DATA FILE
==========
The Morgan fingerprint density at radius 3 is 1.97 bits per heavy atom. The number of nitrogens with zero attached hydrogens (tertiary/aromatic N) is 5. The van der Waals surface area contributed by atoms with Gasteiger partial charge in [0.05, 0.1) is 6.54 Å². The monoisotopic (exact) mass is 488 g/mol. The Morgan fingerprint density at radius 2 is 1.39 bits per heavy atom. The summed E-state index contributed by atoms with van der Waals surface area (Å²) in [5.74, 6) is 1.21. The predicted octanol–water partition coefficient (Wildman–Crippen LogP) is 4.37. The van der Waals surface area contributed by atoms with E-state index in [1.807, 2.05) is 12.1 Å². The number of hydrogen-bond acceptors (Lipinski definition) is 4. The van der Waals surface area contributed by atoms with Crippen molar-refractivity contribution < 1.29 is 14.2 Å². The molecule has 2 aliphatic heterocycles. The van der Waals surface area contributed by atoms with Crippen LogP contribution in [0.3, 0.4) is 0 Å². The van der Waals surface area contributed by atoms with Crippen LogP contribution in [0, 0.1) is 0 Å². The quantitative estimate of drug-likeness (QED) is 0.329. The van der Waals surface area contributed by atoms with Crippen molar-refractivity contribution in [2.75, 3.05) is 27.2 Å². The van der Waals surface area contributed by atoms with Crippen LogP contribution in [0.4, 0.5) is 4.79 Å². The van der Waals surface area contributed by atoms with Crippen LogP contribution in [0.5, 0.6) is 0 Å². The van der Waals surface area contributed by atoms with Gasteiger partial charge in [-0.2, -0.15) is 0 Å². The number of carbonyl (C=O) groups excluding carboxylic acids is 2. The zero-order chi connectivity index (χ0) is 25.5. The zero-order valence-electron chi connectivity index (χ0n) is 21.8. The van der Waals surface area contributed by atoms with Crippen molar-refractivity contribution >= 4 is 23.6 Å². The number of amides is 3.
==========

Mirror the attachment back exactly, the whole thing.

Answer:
The Morgan fingerprint density at radius 3 is 1.97 bits per heavy atom. The number of nitrogens with zero attached hydrogens (tertiary/aromatic N) is 5. The van der Waals surface area contributed by atoms with Gasteiger partial charge in [0.05, 0.1) is 6.54 Å². The monoisotopic (exact) mass is 488 g/mol. The Morgan fingerprint density at radius 2 is 1.39 bits per heavy atom. The summed E-state index contributed by atoms with van der Waals surface area (Å²) in [5.74, 6) is 1.21. The predicted octanol–water partition coefficient (Wildman–Crippen LogP) is 4.37. The van der Waals surface area contributed by atoms with E-state index in [1.807, 2.05) is 12.1 Å². The number of hydrogen-bond acceptors (Lipinski definition) is 4. The van der Waals surface area contributed by atoms with Crippen molar-refractivity contribution < 1.29 is 14.2 Å². The molecule has 2 aliphatic heterocycles. The van der Waals surface area contributed by atoms with Crippen LogP contribution in [0.3, 0.4) is 0 Å². The van der Waals surface area contributed by atoms with Crippen LogP contribution in [0, 0.1) is 0 Å². The quantitative estimate of drug-likeness (QED) is 0.329. The van der Waals surface area contributed by atoms with Crippen molar-refractivity contribution in [2.75, 3.05) is 27.2 Å². The van der Waals surface area contributed by atoms with Crippen LogP contribution in [0.4, 0.5) is 4.79 Å². The van der Waals surface area contributed by atoms with Crippen LogP contribution in [0.5, 0.6) is 0 Å². The van der Waals surface area contributed by atoms with Gasteiger partial charge in [-0.2, -0.15) is 0 Å². The number of carbonyl (C=O) groups excluding carboxylic acids is 2. The zero-order chi connectivity index (χ0) is 25.5. The zero-order valence-electron chi connectivity index (χ0n) is 21.8. The van der Waals surface area contributed by atoms with Crippen molar-refractivity contribution >= 4 is 23.6 Å². The number of amides is 3.